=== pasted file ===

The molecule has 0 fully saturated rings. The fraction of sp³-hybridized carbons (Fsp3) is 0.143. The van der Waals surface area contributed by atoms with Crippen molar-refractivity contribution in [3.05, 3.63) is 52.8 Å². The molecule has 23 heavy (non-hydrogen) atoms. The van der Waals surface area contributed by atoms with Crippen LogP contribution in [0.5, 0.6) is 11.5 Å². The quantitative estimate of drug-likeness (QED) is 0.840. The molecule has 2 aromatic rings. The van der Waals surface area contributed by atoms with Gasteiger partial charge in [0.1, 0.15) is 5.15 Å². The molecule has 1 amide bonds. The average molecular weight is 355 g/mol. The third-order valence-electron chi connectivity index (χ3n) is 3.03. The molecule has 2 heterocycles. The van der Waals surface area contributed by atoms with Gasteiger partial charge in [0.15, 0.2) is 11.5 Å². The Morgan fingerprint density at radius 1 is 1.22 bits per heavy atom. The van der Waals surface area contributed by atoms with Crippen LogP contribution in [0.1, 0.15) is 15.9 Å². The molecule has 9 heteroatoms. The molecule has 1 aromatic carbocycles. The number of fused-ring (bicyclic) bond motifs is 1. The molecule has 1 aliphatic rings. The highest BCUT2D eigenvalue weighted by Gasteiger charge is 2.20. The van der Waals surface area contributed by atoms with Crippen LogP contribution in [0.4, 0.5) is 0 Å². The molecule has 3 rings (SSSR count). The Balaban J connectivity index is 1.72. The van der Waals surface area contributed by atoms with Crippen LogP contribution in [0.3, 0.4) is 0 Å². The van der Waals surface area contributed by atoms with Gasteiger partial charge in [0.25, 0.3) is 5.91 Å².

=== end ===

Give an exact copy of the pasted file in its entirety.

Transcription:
The molecule has 0 fully saturated rings. The fraction of sp³-hybridized carbons (Fsp3) is 0.143. The van der Waals surface area contributed by atoms with Crippen molar-refractivity contribution in [3.05, 3.63) is 52.8 Å². The molecule has 23 heavy (non-hydrogen) atoms. The van der Waals surface area contributed by atoms with Crippen LogP contribution in [0.5, 0.6) is 11.5 Å². The quantitative estimate of drug-likeness (QED) is 0.840. The molecule has 2 aromatic rings. The van der Waals surface area contributed by atoms with Gasteiger partial charge in [0.1, 0.15) is 5.15 Å². The molecule has 1 amide bonds. The average molecular weight is 355 g/mol. The third-order valence-electron chi connectivity index (χ3n) is 3.03. The molecule has 2 heterocycles. The van der Waals surface area contributed by atoms with Gasteiger partial charge in [0.15, 0.2) is 11.5 Å². The Morgan fingerprint density at radius 1 is 1.22 bits per heavy atom. The van der Waals surface area contributed by atoms with Crippen LogP contribution in [0.1, 0.15) is 15.9 Å². The molecule has 9 heteroatoms. The molecule has 1 aromatic carbocycles. The number of fused-ring (bicyclic) bond motifs is 1. The molecule has 1 aliphatic rings. The highest BCUT2D eigenvalue weighted by Gasteiger charge is 2.20. The van der Waals surface area contributed by atoms with Crippen LogP contribution in [0.4, 0.5) is 0 Å². The molecule has 3 rings (SSSR count). The Balaban J connectivity index is 1.72. The van der Waals surface area contributed by atoms with Crippen LogP contribution in [0.3, 0.4) is 0 Å². The van der Waals surface area contributed by atoms with Gasteiger partial charge in [0.25, 0.3) is 5.91 Å².